But it was worth the effort! Look!


And that’s just the start! I’ll add a final image when it’s all done.

Those of you who thought open storage was going to be a piece of cake (me) now know the truth. This whole “museum” thing is harder than one might think! So much thought and time goes into every area… I love it!

Hot Times, Summer in the City!

“Hot times, summer in the city”… A catchy song, yes, but also relates to my current summer historical adventures. Why? Because it’s hot outside? Now that would just be too obvious. Not to mention I’m living in Calgary at the moment and it never seems to be truly HOT here. Nothing on Ontario humidity, at least!

No, the connection is a little more hidden than that… It’s hot because I’m working at the Firefighter Museum of Calgary as a museum assistant. And fires are… HOT!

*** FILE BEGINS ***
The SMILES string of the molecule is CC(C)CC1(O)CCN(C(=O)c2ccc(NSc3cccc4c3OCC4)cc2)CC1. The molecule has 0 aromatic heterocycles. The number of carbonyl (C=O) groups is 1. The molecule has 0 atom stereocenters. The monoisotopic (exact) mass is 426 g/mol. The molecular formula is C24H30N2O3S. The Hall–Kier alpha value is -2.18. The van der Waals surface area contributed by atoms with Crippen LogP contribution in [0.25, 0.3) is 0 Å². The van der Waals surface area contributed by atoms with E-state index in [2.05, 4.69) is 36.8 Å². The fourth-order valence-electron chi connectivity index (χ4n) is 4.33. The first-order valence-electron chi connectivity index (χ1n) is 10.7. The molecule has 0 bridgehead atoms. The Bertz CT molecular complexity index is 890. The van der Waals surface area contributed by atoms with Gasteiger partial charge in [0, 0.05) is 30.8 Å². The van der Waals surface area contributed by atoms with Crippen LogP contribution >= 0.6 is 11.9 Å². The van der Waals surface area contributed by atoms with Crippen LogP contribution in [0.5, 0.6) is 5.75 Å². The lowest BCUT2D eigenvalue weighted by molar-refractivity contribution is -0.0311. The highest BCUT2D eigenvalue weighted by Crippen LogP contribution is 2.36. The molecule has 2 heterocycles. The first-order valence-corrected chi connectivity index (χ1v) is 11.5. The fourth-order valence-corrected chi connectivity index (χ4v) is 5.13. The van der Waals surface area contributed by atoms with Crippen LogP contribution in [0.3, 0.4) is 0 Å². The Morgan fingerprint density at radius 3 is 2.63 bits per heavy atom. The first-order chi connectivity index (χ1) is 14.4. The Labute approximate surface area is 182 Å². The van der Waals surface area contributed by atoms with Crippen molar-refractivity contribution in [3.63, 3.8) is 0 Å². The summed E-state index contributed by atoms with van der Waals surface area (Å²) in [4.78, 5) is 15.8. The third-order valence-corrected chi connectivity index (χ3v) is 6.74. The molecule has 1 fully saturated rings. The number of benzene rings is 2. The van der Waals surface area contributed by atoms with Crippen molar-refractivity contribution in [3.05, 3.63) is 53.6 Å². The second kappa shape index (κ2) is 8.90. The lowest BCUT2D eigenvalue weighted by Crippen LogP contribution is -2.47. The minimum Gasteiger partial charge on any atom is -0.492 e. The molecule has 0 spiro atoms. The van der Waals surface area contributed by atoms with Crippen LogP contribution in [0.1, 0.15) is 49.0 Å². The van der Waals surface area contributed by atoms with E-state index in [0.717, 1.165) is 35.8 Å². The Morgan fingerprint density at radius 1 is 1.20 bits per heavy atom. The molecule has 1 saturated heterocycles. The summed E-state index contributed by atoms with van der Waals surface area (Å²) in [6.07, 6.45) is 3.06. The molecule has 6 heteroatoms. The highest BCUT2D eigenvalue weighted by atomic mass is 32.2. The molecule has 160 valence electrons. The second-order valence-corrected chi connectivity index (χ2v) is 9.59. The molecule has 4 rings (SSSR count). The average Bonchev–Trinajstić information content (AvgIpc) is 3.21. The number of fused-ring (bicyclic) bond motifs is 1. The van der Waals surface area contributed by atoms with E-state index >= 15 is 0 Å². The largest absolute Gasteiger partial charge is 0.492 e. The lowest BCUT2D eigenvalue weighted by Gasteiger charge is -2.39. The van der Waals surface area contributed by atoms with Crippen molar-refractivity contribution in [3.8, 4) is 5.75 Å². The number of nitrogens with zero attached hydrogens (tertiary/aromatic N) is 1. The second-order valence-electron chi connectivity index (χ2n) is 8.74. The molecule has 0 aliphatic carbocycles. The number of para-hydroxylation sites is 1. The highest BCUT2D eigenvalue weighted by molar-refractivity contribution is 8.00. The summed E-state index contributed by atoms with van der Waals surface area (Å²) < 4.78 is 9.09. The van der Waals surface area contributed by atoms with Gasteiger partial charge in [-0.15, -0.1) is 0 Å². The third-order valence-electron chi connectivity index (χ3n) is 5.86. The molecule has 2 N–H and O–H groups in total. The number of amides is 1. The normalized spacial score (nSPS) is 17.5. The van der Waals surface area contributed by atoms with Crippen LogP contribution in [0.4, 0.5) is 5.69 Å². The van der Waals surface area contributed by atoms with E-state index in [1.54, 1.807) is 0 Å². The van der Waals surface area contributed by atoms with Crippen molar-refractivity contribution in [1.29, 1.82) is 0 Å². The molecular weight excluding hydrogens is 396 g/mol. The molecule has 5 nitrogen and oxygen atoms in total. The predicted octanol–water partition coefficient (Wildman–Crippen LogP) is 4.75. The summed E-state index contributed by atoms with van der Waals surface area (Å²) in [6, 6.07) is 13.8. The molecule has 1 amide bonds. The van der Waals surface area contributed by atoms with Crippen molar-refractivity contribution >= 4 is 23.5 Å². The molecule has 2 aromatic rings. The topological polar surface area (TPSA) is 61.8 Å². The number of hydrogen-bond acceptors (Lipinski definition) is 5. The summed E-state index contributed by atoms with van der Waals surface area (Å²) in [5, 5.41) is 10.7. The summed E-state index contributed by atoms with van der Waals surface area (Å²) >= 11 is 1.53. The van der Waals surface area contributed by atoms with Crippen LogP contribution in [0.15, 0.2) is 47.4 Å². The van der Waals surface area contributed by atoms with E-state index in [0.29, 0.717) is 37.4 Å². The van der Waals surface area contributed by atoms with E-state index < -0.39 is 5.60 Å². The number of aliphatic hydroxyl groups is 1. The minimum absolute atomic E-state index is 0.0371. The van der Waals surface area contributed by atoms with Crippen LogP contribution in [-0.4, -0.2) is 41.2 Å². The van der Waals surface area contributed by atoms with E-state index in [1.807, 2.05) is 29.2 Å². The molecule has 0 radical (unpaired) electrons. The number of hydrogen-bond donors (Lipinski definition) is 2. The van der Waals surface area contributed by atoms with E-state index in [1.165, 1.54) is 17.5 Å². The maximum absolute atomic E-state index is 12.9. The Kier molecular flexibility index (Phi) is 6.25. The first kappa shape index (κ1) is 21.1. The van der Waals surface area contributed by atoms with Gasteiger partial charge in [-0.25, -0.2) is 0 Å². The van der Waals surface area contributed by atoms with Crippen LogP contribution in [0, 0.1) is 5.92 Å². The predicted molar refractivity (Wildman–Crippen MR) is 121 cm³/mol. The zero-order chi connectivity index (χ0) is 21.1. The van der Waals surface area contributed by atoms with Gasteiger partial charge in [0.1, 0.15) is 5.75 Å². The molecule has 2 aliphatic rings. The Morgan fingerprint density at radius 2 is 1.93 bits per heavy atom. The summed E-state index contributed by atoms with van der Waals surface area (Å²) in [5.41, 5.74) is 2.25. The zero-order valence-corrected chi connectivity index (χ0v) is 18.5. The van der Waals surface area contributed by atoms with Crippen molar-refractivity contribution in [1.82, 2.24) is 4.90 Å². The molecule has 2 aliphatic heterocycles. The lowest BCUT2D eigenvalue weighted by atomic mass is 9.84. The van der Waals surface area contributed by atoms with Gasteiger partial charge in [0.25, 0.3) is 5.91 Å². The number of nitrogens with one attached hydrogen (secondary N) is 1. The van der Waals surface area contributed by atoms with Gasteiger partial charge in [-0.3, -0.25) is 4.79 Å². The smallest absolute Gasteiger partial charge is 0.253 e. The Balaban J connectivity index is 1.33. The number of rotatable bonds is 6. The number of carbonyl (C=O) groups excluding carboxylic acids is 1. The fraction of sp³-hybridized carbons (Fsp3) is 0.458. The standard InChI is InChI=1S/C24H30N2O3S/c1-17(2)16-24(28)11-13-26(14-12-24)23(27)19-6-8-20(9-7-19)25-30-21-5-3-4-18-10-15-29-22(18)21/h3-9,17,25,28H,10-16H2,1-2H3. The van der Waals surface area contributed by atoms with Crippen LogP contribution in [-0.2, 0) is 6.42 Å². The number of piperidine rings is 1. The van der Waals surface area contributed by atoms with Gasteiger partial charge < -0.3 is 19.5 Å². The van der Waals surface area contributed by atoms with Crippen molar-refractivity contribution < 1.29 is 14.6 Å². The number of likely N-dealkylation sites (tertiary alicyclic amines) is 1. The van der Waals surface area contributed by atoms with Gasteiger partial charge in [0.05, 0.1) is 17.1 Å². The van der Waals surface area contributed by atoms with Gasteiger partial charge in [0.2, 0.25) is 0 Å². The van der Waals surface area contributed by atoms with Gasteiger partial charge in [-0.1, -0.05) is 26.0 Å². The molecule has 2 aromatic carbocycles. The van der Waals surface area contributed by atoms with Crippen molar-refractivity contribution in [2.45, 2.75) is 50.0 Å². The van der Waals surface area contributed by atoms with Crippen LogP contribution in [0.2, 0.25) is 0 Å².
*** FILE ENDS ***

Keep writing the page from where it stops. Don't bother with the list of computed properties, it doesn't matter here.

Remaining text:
Fine, it would’ve fit better if I were talking about the weather, but my creativity is waning after a day of work.

I started work on May 6th and the past week has been a whirlwind of adventures! I’ve set up Instagram for the museum, re-started it’s twitter feed (and brainstormed ideas to keep it fresh!), worked on it’s open storage space, been to the opening of Fire Hall 40, programmed for the museum’s “Wee Wednesday’s” hour-long session on firefighting and fire safety, and moved a seemingly never-ending amount of things from one place to another… and sometimes back again. The days definitely fly by! So much so, I sometimes alllmostttt forget about lunch.

While the museum is small, it has a lot of potential for growth and is extremely interesting.

For example! Did you know firefighters used to find their masks too annoying to use in fires (they impaired vision and generally didn’t work very well!), so they would wet a sponge, put that in their mouths, and breathe through that… Crazy, right?! And that’s just the start of things I’ve learned so far.

Stay tuned here for more updates on my life in the fire department (and more about the things I’ve moved one place to another)!